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Published byMolly O’Neal’ Modified over 4 years ago

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Electricity Calculating Electric Power

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When installing new appliances, equipment, tools, or any type of electrical convenience, it is important to know the electrical requirements for the item that you wish to connect.

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It is equally important to know the availability and capacity of your electrical service.

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Amps Volts Watts The following relationship exists between Amps, Volts and Watts. Amperes are a measure of the rate of flow of electricity in a conductor. Volts are a measure of electrical pressure. Watts are a measure of the amount of energy or work that can be done by amperes and volts.

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Amps Volts Watts Thus, the following relationship exists. Work = Pressure x Flow Or Watts = Volts x Amperes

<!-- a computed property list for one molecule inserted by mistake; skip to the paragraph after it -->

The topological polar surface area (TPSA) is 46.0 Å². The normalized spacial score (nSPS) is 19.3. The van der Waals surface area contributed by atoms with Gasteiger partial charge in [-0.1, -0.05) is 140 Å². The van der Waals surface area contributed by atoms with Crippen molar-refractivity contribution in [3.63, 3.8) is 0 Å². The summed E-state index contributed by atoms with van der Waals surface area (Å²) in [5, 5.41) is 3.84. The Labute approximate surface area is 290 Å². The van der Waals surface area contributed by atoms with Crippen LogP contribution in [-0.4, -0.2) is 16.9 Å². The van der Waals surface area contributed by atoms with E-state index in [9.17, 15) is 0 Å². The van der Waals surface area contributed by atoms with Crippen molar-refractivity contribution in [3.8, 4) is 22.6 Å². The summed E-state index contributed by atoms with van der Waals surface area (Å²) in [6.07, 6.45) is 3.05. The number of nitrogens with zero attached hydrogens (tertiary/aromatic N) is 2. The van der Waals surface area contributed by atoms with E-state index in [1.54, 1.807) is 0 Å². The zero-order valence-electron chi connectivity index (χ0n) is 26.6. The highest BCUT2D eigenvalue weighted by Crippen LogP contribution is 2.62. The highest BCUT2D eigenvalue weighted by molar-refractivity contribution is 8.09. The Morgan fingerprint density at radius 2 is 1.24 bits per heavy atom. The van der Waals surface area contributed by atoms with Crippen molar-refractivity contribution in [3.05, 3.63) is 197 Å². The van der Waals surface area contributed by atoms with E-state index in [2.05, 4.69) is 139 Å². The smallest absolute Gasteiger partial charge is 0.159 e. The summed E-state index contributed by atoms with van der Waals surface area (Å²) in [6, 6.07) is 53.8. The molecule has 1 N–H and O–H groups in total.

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Amps Volts Watts This formula is commonly referred to as the West Virginia Formula W=VA When we know any two variables of the formula, we can calculate the other.

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Formulas Watts = Volts x Amps Volts = Watts / Amps Amps = Watts / Volts

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Calculating Amperage If we have a 100 watt lamp plugged into a 120 volt receptacle, we can determine the rate of flow or the amperes for that circuit. Amps = 100 Watts / 120 Volts 100 / 120 =.833 Amps

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Calculating Watts If a water heater operates at 20 amps on a 240 volt circuit, what is the wattage of the appliance? Watts = 240 Volts x 20 Amps 4800 Watts =240V x 20A Watts=4800

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Calculating Volts If an electric motor operates at 2880 watts and 12 amps, what would be the voltage requirement for that motor? Volts = 2880 Watts / 12 Amps 2880 / 12 = 240 Volts

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